Journeying into the Outdoors:

Wednesday, 26th May saw the return of our Early Years webinars, with our focus this time on the Journey into the Outdoors. In this first of a series of articles flowing from the event, Jenny Carey, a Senior Teaching Fellow at the University of Strathclyde and one of the speakers, reflects on the importance of the outdoors in the context of Early Years Education.

Jenny was joined on the day by Early Years Teachers, Ailie Rankin and Liz Kerr who gave us some insight into their experiences of implementing outdoor play and considered the benefits of this approach in practice.

We hope this short reflection whets your appetite and encourages you to join us in future events, as we continue to journey into the outdoors.

“To climb a tree is to discover a new world” (Froebel, 1782-1852), perhaps one of the most widely used quotes from an early years’ theorist. But what is it about being outside that helps us to see things from a different perspective? The outdoors is seen as an area that opens up interactions, experiences and spaces in a way that is attuned to the child’s funds and knowledge and interests (Realising the Ambition, 2020). More than that, it gives a more balanced grounding for the roles of the adult, child & environment.

What does that mean I hear you ask? In short, research tells us that the child has more opportunity to lead and direct their own interests and learning. Furthermore, adults are more open to interacting in a responsive way that does not interfere with the child’s working theories and interests. The adult adopts a more noticing role; they use their senses (eyes, ears and heart) to gather evidence to inform reflexive thinking and actions, which in turn, sensitively guides those ‘seizeable’ teachable moments. Moments that often come from provocations from the natural and real resources of the world around them (White, 2019; Waters & Maynard, 2010).

Educators and children are ‘journeying’ outdoors (Mannion et al, 2015). In doing so they are constantly negotiating and renegotiating their values, roles and rationales for practice. Past experiences and histories feed into what they attend to in this environment; how they act and interact is shaped by these factors. They bring their whole selves to the outdoors; in other words, it is an emotional, social, intellectual and physical space (Bilton, 2018). This is space that offers potential for adults and children to become partners and co-facilitators in learning, in ways that nurture and grow identity and agency for all. With the right conditions, the children can flourish and become empowered learners. Learners who have their own problems to solve and the resilience to overcome the trials and tribulations of acquiring new knowledge, skills and understandings of the world around them (Waters & Maynard, 2010).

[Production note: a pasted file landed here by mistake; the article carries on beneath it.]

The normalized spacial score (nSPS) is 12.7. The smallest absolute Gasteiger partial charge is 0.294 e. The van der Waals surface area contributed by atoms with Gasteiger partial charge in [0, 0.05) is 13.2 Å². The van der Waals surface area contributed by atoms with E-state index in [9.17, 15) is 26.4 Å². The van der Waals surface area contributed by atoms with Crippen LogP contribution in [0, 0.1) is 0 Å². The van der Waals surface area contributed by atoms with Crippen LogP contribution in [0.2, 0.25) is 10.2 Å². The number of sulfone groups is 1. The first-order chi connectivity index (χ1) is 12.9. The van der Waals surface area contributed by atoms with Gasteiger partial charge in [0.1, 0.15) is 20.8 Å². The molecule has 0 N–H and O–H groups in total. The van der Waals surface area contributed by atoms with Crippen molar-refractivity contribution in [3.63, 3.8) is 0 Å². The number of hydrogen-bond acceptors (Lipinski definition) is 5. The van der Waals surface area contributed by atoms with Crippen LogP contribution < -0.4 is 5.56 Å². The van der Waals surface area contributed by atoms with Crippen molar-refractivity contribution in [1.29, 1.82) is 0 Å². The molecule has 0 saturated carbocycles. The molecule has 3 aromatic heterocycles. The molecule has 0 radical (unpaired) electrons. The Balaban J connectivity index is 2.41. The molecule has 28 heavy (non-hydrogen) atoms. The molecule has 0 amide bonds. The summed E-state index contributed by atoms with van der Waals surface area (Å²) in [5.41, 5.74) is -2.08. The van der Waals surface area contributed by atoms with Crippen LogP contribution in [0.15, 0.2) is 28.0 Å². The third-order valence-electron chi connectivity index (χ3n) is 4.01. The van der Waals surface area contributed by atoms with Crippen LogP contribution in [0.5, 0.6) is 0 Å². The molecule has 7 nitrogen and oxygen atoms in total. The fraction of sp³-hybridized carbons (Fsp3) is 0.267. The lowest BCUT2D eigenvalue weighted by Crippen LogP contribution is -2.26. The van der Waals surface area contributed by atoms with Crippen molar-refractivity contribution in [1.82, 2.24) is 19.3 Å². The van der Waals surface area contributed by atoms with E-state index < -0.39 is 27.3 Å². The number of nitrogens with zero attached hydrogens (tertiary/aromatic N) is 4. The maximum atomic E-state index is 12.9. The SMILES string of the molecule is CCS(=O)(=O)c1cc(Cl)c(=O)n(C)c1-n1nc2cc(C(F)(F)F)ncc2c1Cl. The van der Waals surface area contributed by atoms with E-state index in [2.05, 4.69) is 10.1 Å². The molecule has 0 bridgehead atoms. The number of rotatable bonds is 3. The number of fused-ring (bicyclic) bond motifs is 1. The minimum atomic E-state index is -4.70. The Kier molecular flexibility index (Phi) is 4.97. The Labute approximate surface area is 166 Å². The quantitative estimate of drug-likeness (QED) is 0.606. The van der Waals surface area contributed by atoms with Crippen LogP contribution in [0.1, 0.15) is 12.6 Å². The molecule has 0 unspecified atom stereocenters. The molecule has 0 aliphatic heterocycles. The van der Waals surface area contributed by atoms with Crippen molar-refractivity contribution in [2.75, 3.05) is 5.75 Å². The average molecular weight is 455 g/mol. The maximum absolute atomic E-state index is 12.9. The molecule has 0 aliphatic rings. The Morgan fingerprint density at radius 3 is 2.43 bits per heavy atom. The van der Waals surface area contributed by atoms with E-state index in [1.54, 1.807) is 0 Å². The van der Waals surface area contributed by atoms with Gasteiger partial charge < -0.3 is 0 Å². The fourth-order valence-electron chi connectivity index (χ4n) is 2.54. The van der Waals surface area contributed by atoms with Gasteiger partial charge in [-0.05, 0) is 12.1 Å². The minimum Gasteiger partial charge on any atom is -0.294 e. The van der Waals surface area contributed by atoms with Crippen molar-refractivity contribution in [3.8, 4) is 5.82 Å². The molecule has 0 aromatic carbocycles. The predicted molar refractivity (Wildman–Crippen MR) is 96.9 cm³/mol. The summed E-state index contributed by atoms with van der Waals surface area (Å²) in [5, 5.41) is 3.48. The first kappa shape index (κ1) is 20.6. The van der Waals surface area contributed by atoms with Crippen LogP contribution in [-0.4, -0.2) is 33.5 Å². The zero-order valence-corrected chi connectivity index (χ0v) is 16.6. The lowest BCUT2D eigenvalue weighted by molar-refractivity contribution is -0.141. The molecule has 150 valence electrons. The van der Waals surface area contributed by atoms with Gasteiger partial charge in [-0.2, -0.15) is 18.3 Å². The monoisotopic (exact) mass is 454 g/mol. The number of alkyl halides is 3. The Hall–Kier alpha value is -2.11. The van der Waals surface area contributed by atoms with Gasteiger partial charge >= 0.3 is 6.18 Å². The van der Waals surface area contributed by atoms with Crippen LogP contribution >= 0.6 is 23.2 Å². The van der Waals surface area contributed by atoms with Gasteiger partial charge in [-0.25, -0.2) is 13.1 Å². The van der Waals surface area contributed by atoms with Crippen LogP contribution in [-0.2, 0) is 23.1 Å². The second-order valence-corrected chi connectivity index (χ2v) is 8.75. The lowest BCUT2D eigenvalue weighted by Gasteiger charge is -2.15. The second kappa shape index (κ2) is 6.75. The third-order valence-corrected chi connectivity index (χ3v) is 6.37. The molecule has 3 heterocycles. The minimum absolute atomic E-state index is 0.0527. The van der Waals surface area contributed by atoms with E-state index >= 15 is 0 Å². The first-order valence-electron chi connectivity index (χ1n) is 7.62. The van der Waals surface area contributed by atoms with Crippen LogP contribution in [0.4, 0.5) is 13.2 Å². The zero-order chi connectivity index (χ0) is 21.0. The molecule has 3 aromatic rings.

The outdoors extends an invitation to play and situates learning as a playful act. This comes with great opportunities but also challenges us to rethink the purpose of outdoor learning as a place of learning as opposed to just a context for curricular areas. So, the outdoors can be a provocation for learning as well as a place to add relevance and depth to the concepts we teach (Realising the Ambition, 2021).

Policy and research collide with its view that the outdoors provides a real opportunity to get to know ‘our’ children. A potentiating environment that can be an affording space for both learners and learning.

I wonder if a future consideration for educators might be how we can bring some of the attributes of the outdoors, indoors?’

For further information about forthcoming events and how to book, visit the EIS website. We look forward to welcoming you in the future and to continuing our professional dialogue around the importance of Early Years Education.